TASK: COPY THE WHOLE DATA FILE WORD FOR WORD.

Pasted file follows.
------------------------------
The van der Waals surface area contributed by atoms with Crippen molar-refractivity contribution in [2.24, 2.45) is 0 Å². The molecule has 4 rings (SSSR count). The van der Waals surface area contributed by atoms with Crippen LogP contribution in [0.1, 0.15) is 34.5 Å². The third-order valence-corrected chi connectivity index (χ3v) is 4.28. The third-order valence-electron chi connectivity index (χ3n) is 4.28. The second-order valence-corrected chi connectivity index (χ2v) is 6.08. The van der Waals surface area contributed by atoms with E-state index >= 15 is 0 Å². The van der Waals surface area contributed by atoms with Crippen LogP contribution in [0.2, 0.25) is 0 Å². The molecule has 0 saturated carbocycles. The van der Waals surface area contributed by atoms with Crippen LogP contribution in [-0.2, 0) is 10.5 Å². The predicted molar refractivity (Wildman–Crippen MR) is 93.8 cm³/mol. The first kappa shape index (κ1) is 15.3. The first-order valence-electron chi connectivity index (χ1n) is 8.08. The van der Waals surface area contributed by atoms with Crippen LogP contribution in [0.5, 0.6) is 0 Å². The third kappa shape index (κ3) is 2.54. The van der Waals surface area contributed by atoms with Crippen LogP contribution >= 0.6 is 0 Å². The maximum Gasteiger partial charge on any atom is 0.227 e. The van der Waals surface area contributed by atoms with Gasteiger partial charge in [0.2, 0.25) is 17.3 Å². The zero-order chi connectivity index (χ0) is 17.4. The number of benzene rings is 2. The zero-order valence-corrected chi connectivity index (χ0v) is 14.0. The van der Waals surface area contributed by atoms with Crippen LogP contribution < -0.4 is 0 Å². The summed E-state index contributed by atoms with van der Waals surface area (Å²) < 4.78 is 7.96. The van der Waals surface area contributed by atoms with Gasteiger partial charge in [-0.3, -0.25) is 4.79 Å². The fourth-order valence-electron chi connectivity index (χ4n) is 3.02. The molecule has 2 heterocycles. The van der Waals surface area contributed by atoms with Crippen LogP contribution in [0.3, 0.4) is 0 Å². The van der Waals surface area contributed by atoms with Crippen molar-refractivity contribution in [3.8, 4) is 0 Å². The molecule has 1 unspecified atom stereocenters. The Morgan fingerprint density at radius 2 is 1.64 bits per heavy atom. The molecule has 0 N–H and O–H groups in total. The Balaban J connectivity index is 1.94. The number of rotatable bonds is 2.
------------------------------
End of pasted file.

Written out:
The van der Waals surface area contributed by atoms with Crippen molar-refractivity contribution in [2.24, 2.45) is 0 Å². The molecule has 4 rings (SSSR count). The van der Waals surface area contributed by atoms with Crippen LogP contribution in [0.1, 0.15) is 34.5 Å². The third-order valence-corrected chi connectivity index (χ3v) is 4.28. The third-order valence-electron chi connectivity index (χ3n) is 4.28. The second-order valence-corrected chi connectivity index (χ2v) is 6.08. The van der Waals surface area contributed by atoms with E-state index >= 15 is 0 Å². The van der Waals surface area contributed by atoms with Crippen LogP contribution in [0.2, 0.25) is 0 Å². The molecule has 0 saturated carbocycles. The van der Waals surface area contributed by atoms with Crippen LogP contribution in [-0.2, 0) is 10.5 Å². The predicted molar refractivity (Wildman–Crippen MR) is 93.8 cm³/mol. The first kappa shape index (κ1) is 15.3. The first-order valence-electron chi connectivity index (χ1n) is 8.08. The van der Waals surface area contributed by atoms with Crippen LogP contribution in [0.5, 0.6) is 0 Å². The third kappa shape index (κ3) is 2.54. The van der Waals surface area contributed by atoms with Crippen LogP contribution >= 0.6 is 0 Å². The maximum Gasteiger partial charge on any atom is 0.227 e. The van der Waals surface area contributed by atoms with Gasteiger partial charge in [0.2, 0.25) is 17.3 Å². The zero-order chi connectivity index (χ0) is 17.4. The number of benzene rings is 2. The zero-order valence-corrected chi connectivity index (χ0v) is 14.0. The van der Waals surface area contributed by atoms with Crippen LogP contribution < -0.4 is 0 Å². The summed E-state index contributed by atoms with van der Waals surface area (Å²) < 4.78 is 7.96. The van der Waals surface area contributed by atoms with Gasteiger partial charge in [-0.3, -0.25) is 4.79 Å². The fourth-order valence-electron chi connectivity index (χ4n) is 3.02. The molecule has 2 heterocycles. The van der Waals surface area contributed by atoms with Crippen LogP contribution in [0.3, 0.4) is 0 Å². The van der Waals surface area contributed by atoms with Crippen molar-refractivity contribution in [3.8, 4) is 0 Å². The molecule has 1 unspecified atom stereocenters. The Morgan fingerprint density at radius 2 is 1.64 bits per heavy atom. The molecule has 0 N–H and O–H groups in total. The Balaban J connectivity index is 1.94. The number of rotatable bonds is 2.